The Dury, Compiegne and Abbeville Conferences were meetings held by the Allies during World War I to address a massive German attack against the Western Front in March of 1918. Since the fall of 1917, a stalemate has existed on the Western Front. However, a German victory against Russia in 1917 due to the Russian Revolution and the Treaty of Brest-Litovsk Peace Treaty freed up German armies on the Eastern Front to be used on the Western Front. During the winter of 1917-1918, approximately 50 Germans divisions in Russia were secretly transported by train to France for use in a massive, final attack. The attack that followed, Operation Michael, totally surprised the Allies, and nearly routed the French and English from the field. The meetings were held under these dire circumstances.
The Dury Conferences
The Drury Conferences (there were 2 of them) occurred on the afternoon and evening of March 23, 1918 at Dury town hall. They were initiated by General Petain, Commander of the French armies on the Western Front, who met with General Douglas Haig, his counterpart in the British Army at Haig's chateau and advance GHQ. The German attack pierced a part of the line recently taken over by the English from the French, and Haig was in desperate need of reinforcements to close the breach. He had already been promised 20 divisions from Petain, but it would take days, even weeks for them to arrive. At the afternoon meeting on March 23rd, General Haig needed more help. He asked for a reserve of twenty French divisions to center around the town of Amiens (behind the British front), and to form a line parallel with the Somme River (see attachment) to protect Haig's right flank. To this, Petain refused. In fact, the German breach of the Western Front was deep and growing, and he informed General Haig that if the British continued to retreat, he would have to break his link with them so his armies could cover Paris. General Petain received his instructions from the French War Cabinet, he informed his generals, and he was present in Dury that night to inform General Haig.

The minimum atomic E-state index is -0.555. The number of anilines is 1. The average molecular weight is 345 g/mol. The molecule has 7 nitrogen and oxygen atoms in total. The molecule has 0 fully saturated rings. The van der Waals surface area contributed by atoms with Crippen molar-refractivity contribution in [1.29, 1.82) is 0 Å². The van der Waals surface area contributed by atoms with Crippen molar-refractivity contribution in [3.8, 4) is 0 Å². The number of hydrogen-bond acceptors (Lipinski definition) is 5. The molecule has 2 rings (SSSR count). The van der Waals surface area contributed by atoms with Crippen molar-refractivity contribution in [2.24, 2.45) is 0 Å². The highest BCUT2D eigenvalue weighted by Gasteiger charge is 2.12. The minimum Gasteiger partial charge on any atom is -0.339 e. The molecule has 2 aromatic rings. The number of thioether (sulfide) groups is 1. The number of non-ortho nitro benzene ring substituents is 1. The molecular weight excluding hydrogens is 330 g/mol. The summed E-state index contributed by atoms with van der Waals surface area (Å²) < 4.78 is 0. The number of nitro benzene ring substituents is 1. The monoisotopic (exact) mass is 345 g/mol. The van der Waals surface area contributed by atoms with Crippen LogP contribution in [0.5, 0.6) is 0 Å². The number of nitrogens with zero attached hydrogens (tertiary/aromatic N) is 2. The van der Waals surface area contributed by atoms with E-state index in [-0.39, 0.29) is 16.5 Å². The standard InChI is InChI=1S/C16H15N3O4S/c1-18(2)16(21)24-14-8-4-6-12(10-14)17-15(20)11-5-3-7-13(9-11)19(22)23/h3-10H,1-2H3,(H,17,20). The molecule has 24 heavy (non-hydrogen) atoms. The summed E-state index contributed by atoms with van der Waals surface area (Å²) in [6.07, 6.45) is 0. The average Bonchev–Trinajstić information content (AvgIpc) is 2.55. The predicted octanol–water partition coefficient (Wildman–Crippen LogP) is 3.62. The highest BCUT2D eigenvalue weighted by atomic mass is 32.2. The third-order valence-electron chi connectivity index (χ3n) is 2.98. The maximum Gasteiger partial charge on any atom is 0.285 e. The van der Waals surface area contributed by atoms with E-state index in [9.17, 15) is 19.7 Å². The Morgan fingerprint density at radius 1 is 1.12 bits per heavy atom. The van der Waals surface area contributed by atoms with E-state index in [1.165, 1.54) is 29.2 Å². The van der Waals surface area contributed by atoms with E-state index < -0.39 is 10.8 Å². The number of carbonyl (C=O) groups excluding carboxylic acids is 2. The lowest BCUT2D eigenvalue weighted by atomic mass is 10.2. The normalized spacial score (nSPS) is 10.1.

The Compiegne Conference
The Compiegne Conference was held at French GHG Headquarters on the afternoon of March 25th. It was arranged by Prime Minister Georges Clemenceau to settle a vexing command problem of the Allies. Unlike the Germans, whose allies were immediately subordinate to the Kaiser and General Ludendorff, Germany's top general, the Allies had no such arrangement, and no unified commander. With all the French command and their civilian leadership present, but only the English leader present (the English generals were missing), the decision of a unified command had to be postponed until the next day.
The Abbeville Conference
The Abbeville Conference was arranged by General Douglas Haig and took place in the afternoon of March 25, 1918. Haig had informed his superior, General Henry Wilson, of the British withdrawal and had asked him to come over from England. Haig also invited the French military leadership to the meeting, which was to start at 3pm. When General Wilson arrived that morning, he met with General Haig at B.E.F. Headquarters in Montreuil (GHQ). General Haig handed Wilson an order, which his headquarters had prepared, that authorized an immediate withdrawal of B.E.F. forces from the trenches in the direction of the Channel Ports of Calais, Dunkirk and Boulogne. The order also requested at least 20 divisions from General Petain, to cover the English retreat. General Wilson then accompanied General Haig to Abbeville early that afternoon. At 3pm they were met by Maxime Weygand and his aide. Weygand was reading the order, and understanding its significance, he asked for a handwritten copy. Although the plan meant abandoning the Western Front line as a defense and leaving a breach open to the Germans, it was the best the Allies could do under the circumstances without avoiding a wider catastrophe. Weygand left the meeting with the order, and that evening hand delivered it to General Mordacq, Prime Minister Clemenceau's military aide. The entire matter was settled the next day, at the Doullens Conference, when the two sides finally got together.
- Amery, My Political Life, pgs. 146-148
- Cooper, "Haig", Vol 2, pg. 250
- Ibid, pgs. 252, 253
- Clemenceau, "Grandeur in Misery and Victory", pgs. 33, 34
- Foch, "Memoirs of Marshal Foch", pgs. 295, 296
- Callwell,"Field Marshal Sir Henry Wilson", pg. 77
- Weygand, Memoirs, pgs. 477, 478
- Amery, pgs. 147, 148
- George, "War Memoirs of David Lloyd George", Vol V, pgs. 387-389
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